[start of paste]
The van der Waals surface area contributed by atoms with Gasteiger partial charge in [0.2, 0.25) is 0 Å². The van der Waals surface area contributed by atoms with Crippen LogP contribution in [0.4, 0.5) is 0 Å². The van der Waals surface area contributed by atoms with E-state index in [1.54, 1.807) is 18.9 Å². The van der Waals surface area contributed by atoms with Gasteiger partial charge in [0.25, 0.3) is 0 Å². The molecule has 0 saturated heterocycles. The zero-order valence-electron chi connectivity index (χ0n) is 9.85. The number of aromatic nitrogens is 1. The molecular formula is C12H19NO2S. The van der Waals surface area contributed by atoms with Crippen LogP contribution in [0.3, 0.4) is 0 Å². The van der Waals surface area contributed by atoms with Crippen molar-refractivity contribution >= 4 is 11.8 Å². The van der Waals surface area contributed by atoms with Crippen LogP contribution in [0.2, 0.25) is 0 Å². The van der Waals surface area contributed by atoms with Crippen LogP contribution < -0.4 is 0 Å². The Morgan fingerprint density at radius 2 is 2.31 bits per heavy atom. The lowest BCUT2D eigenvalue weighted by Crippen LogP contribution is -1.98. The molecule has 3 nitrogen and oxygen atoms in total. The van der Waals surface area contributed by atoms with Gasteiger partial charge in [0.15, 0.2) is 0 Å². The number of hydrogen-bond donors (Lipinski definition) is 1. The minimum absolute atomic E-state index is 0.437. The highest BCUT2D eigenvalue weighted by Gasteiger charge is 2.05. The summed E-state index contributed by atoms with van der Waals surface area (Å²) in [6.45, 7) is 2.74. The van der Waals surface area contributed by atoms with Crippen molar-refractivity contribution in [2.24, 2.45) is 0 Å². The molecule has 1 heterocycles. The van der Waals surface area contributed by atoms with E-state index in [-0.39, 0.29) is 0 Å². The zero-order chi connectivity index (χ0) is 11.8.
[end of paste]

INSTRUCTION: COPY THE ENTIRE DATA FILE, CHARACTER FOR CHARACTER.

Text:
The van der Waals surface area contributed by atoms with Gasteiger partial charge in [0.2, 0.25) is 0 Å². The van der Waals surface area contributed by atoms with Crippen LogP contribution in [0.4, 0.5) is 0 Å². The van der Waals surface area contributed by atoms with E-state index in [1.54, 1.807) is 18.9 Å². The van der Waals surface area contributed by atoms with Gasteiger partial charge in [0.25, 0.3) is 0 Å². The molecule has 0 saturated heterocycles. The zero-order valence-electron chi connectivity index (χ0n) is 9.85. The number of aromatic nitrogens is 1. The molecular formula is C12H19NO2S. The van der Waals surface area contributed by atoms with Crippen LogP contribution in [0.3, 0.4) is 0 Å². The van der Waals surface area contributed by atoms with Crippen molar-refractivity contribution >= 4 is 11.8 Å². The van der Waals surface area contributed by atoms with Crippen LogP contribution in [0.2, 0.25) is 0 Å². The van der Waals surface area contributed by atoms with Crippen LogP contribution < -0.4 is 0 Å². The Morgan fingerprint density at radius 2 is 2.31 bits per heavy atom. The lowest BCUT2D eigenvalue weighted by Crippen LogP contribution is -1.98. The molecule has 3 nitrogen and oxygen atoms in total. The van der Waals surface area contributed by atoms with Gasteiger partial charge in [0.15, 0.2) is 0 Å². The number of hydrogen-bond donors (Lipinski definition) is 1. The minimum absolute atomic E-state index is 0.437. The highest BCUT2D eigenvalue weighted by Gasteiger charge is 2.05. The summed E-state index contributed by atoms with van der Waals surface area (Å²) in [6.45, 7) is 2.74. The van der Waals surface area contributed by atoms with Crippen molar-refractivity contribution in [2.24, 2.45) is 0 Å². The molecule has 1 heterocycles. The van der Waals surface area contributed by atoms with E-state index in [-0.39, 0.29) is 0 Å². The zero-order chi connectivity index (χ0) is 11.8.